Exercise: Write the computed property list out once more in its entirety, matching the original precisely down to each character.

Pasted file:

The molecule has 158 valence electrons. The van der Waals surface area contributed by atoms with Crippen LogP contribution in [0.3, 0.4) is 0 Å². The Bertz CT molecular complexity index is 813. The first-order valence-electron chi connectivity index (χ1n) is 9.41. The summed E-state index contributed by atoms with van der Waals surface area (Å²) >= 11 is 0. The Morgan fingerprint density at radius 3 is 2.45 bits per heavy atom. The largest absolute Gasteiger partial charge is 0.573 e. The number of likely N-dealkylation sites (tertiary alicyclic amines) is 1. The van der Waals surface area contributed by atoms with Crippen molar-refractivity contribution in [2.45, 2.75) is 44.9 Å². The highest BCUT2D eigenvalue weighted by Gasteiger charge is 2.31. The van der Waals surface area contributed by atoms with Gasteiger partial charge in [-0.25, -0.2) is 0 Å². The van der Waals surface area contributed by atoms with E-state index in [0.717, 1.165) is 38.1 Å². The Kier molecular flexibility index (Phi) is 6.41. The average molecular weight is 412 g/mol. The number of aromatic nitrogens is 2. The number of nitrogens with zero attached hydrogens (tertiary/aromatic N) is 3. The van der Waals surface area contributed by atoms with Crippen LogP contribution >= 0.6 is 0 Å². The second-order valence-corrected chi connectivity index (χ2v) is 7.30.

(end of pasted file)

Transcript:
The molecule has 158 valence electrons. The van der Waals surface area contributed by atoms with Crippen LogP contribution in [0.3, 0.4) is 0 Å². The Bertz CT molecular complexity index is 813. The first-order valence-electron chi connectivity index (χ1n) is 9.41. The summed E-state index contributed by atoms with van der Waals surface area (Å²) >= 11 is 0. The Morgan fingerprint density at radius 3 is 2.45 bits per heavy atom. The largest absolute Gasteiger partial charge is 0.573 e. The number of likely N-dealkylation sites (tertiary alicyclic amines) is 1. The van der Waals surface area contributed by atoms with Crippen molar-refractivity contribution in [2.45, 2.75) is 44.9 Å². The highest BCUT2D eigenvalue weighted by Gasteiger charge is 2.31. The van der Waals surface area contributed by atoms with Gasteiger partial charge in [-0.25, -0.2) is 0 Å². The van der Waals surface area contributed by atoms with E-state index in [0.717, 1.165) is 38.1 Å². The Kier molecular flexibility index (Phi) is 6.41. The average molecular weight is 412 g/mol. The number of aromatic nitrogens is 2. The number of nitrogens with zero attached hydrogens (tertiary/aromatic N) is 3. The van der Waals surface area contributed by atoms with Crippen LogP contribution >= 0.6 is 0 Å². The second-order valence-corrected chi connectivity index (χ2v) is 7.30.